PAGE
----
The Pavilion is named for Dr. John B. Werner '53.
On September 8, 2012, Randolph-Macon College dedicated the John B. Werner Pavilion.
The John B. Werner Pavilion at
the McGraw-Page Library is named for Trustee Emeritus and Honorary Degree
Recipient Dr. John B. Werner ’53. Werner and his wife Anita fund
the annual British debaters’ visit to R-MC, and they annually sponsor an on-campus
performance by the Richmond Symphony Orchestra.
R-MC’s Phi Beta Kappa chapter
is supported through a generous endowment from the Werners, and at the annual Phi
Beta Kappa Induction ceremony, the John B. and Anita S. Werner Award is given to
one or two PBK graduating seniors. Additionally, the
McGraw-Page Library benefits from a generous endowment set up by the Werners.
The dedication ceremony was led by an invocation from Ashley Roth ’13,
a scholar in the A. Purnell Bailey Pre-Ministerial
Program for Ordained Ministry. Chairman of the R-MC Board of Trustees Alan
Rashkind ’69 welcomed guests and shared his admiration for Werner.
“To whom would it be more appropriate to dedicate an addition to the library, the
figurative and literal center of a college, than John Werner, among the most stalwart
advocates of academic excellence at Randolph-Macon, an institution with which John
has been so closely associated for more than 60 years?” said Rashkind.
The John B. Werner Pavilion offers two spaces for faculty and student use. The first
floor, named in honor of Hardaway Abernathy ’39, is open 24/7 for
student study and will house a small café. Tables, seating and a large table with
a flat-screen computer provide a range of study spaces. The second floor includes
a high-tech classroom named in honor of Professor Emeritus George Brown Oliver
’49. Construction of the Werner Pavilion was made possible by a lead
gift from the Robert G. Cabell III and Maude Morgan Cabell Foundation.
Read President Robert
R. Lindgren’s full speech from the Werner Dedication Ceremony.
“The Werner Pavilion stands proudly among both our new and existing structures as
a tangible symbol of our mission—our reason for being—to educate the whole student,
through gifted teaching, hands-on learning, co-curricular opportunities and superb
facilities,” said Lindgren. “The whole student is our singular focus. The Werner
Pavilion is another jewel in our campus crown, sending a powerful message that Randolph-Macon
is all about learning at the highest level and is an institution on the move.”
George Oliver ’49 came to Randolph-Macon as a student in 1943.
“Like so many of his generation, his studies were interrupted by World War II, but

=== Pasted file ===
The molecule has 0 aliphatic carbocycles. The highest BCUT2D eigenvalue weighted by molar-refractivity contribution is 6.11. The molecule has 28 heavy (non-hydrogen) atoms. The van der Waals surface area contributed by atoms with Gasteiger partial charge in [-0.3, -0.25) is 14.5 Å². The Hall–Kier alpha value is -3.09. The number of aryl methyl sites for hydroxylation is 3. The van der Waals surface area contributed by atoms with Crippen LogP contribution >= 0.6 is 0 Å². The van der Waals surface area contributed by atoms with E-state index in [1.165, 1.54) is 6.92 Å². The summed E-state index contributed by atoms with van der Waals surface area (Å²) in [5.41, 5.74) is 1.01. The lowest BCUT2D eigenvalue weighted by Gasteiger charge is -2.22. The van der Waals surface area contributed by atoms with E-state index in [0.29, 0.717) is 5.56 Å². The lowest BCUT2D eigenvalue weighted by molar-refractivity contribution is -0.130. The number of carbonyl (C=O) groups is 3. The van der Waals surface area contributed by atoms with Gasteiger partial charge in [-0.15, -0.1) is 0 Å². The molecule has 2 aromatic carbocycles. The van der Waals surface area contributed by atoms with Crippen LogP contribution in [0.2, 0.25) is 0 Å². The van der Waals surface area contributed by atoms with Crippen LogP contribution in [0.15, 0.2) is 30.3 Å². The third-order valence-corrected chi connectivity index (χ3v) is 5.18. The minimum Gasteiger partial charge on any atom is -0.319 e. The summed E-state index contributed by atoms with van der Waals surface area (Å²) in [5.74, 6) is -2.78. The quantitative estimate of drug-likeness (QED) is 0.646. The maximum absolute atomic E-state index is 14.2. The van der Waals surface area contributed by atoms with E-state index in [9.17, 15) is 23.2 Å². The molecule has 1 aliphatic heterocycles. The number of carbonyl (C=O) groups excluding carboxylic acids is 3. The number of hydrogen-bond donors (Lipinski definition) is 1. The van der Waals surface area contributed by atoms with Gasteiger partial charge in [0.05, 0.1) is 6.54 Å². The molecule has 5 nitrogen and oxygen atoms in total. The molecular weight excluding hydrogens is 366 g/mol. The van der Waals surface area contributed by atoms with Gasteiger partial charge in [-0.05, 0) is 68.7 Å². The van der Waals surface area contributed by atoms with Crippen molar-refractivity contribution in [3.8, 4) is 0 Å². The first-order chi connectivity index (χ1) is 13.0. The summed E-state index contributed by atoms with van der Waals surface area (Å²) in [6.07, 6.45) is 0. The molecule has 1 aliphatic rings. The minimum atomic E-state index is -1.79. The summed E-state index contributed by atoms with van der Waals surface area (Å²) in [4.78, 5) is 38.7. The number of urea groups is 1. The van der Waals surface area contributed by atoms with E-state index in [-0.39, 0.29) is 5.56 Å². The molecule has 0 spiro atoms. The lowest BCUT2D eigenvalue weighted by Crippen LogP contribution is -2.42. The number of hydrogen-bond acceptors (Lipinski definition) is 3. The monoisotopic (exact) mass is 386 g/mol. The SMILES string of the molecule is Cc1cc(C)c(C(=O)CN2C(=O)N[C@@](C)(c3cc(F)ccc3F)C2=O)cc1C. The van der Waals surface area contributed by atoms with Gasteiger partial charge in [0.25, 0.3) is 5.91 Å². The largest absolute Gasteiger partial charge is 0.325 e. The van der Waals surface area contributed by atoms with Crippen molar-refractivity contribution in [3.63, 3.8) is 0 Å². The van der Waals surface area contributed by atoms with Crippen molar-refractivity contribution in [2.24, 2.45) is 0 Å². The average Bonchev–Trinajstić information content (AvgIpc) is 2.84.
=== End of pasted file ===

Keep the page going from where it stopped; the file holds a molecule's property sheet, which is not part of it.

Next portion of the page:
he returned to earn his R-MC degree in 1949 and then again in 1950 to begin his
long and distinguished faculty career, until his retirement in 1992,” said Lindgren.
“Since then he has remained an advocate for the college, and more importantly, its
principles, selflessly serving in countless alumni roles.” Lindgren received insight
into Oliver’s influence on R-MC students when he visited Robert Hawkes ’64
in 2008, shortly before Hawkes passed away.
“Dr. Hawkes wanted to meet with me to describe why he had made a significant bequest
through his estate to the college, and he wanted my word that we would use it for
a singular purpose: to honor Dr. Oliver. You see, Bob Hawkes had followed the example
of his mentor, Dr. Oliver, and went on to become one of the first and longest-tenured
members of the History and Art History Department at George Mason University, pausing
mid-career to serve as dean of Mason’s School of Continuing and Alternative Learning.
Hardaway Abernathy ’39 is one of R-MC’s oldest living alumni.
“Hardaway arrived in Ashland in 1935 from a large family in rural Southside Virginia,
and he would become the only child in his family to attend college,” said Lindgren.
“He started here in the depths of our Great Depression, and he graduated in 1939,
on the eve of World War II. Indeed, 95-year-old Hardaway Abernathy would go on to
serve in that Great War and he would interrupt his public-school-education career
in the 1950s to serve our country once again during the Korean conflict. He is in
my mind a card-carrying member of what Tom Brokaw has so aptly described as the
Charles Cabell, president of the Cabell Foundation, spoke of his admiration for
Werner, who worked with the Foundation’s trustees for 14 years as the group’s executive
“I believe that every person meets about five people in his or her lifetime that
make a long-lasting impression on them,” said Cabell, “and John, you are one of
my five. Randolph-Macon College is well known for attracting special people like
John, but even more admired for taking ordinary folks and turning those ordinary
people into people like John.”
R-MC Provost and Vice President of Academic Affairs William Franz talked about the
positive impact that the new Werner Pavilion is already having on Randolph-Macon
“John, it is especially fitting that this place, a place for students striving to
achieve excellence, bears your name.” Franz added, “The Werner Pavilion stands as
a limestone-and-glass monument of this great college’s commitment to excellence
in everything we do.”
R-MC also held a dedication for the new Day Field on September 8, 2012. Click on
Day Field to read